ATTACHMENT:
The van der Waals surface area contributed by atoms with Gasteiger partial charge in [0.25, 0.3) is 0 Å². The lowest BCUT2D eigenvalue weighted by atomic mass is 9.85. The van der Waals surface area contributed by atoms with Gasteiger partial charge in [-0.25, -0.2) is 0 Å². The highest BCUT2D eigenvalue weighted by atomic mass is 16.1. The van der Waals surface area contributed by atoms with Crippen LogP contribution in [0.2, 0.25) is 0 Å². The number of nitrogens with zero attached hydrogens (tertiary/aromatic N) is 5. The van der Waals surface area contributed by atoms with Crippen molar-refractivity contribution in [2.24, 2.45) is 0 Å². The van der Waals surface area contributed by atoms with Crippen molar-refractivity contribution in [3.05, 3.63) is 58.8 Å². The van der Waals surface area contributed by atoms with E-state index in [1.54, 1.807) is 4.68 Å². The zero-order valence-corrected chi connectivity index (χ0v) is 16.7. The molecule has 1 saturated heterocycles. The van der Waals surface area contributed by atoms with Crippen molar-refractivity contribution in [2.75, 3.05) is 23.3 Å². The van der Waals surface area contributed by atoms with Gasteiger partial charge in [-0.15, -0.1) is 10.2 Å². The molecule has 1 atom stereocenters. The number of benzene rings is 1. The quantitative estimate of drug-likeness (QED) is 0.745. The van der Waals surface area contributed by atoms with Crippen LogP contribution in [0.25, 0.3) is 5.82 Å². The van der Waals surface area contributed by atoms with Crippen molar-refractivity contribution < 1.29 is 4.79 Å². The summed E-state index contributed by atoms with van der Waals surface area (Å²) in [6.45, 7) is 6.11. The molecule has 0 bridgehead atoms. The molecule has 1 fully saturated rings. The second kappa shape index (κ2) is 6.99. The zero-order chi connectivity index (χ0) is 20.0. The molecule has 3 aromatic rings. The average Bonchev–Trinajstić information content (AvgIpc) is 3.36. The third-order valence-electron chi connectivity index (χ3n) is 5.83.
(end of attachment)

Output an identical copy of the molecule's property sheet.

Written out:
The van der Waals surface area contributed by atoms with Gasteiger partial charge in [0.25, 0.3) is 0 Å². The lowest BCUT2D eigenvalue weighted by atomic mass is 9.85. The van der Waals surface area contributed by atoms with Gasteiger partial charge in [-0.25, -0.2) is 0 Å². The highest BCUT2D eigenvalue weighted by atomic mass is 16.1. The van der Waals surface area contributed by atoms with Crippen LogP contribution in [0.2, 0.25) is 0 Å². The number of nitrogens with zero attached hydrogens (tertiary/aromatic N) is 5. The van der Waals surface area contributed by atoms with Crippen molar-refractivity contribution in [2.24, 2.45) is 0 Å². The van der Waals surface area contributed by atoms with Crippen molar-refractivity contribution in [3.05, 3.63) is 58.8 Å². The van der Waals surface area contributed by atoms with E-state index in [1.54, 1.807) is 4.68 Å². The zero-order valence-corrected chi connectivity index (χ0v) is 16.7. The molecule has 1 saturated heterocycles. The van der Waals surface area contributed by atoms with Crippen molar-refractivity contribution in [2.75, 3.05) is 23.3 Å². The van der Waals surface area contributed by atoms with Gasteiger partial charge in [-0.15, -0.1) is 10.2 Å². The molecule has 1 atom stereocenters. The number of benzene rings is 1. The quantitative estimate of drug-likeness (QED) is 0.745. The van der Waals surface area contributed by atoms with Crippen LogP contribution in [0.25, 0.3) is 5.82 Å². The van der Waals surface area contributed by atoms with Crippen molar-refractivity contribution < 1.29 is 4.79 Å². The summed E-state index contributed by atoms with van der Waals surface area (Å²) in [6.45, 7) is 6.11. The molecule has 0 bridgehead atoms. The molecule has 1 fully saturated rings. The second kappa shape index (κ2) is 6.99. The zero-order chi connectivity index (χ0) is 20.0. The molecule has 3 aromatic rings. The average Bonchev–Trinajstić information content (AvgIpc) is 3.36. The third-order valence-electron chi connectivity index (χ3n) is 5.83.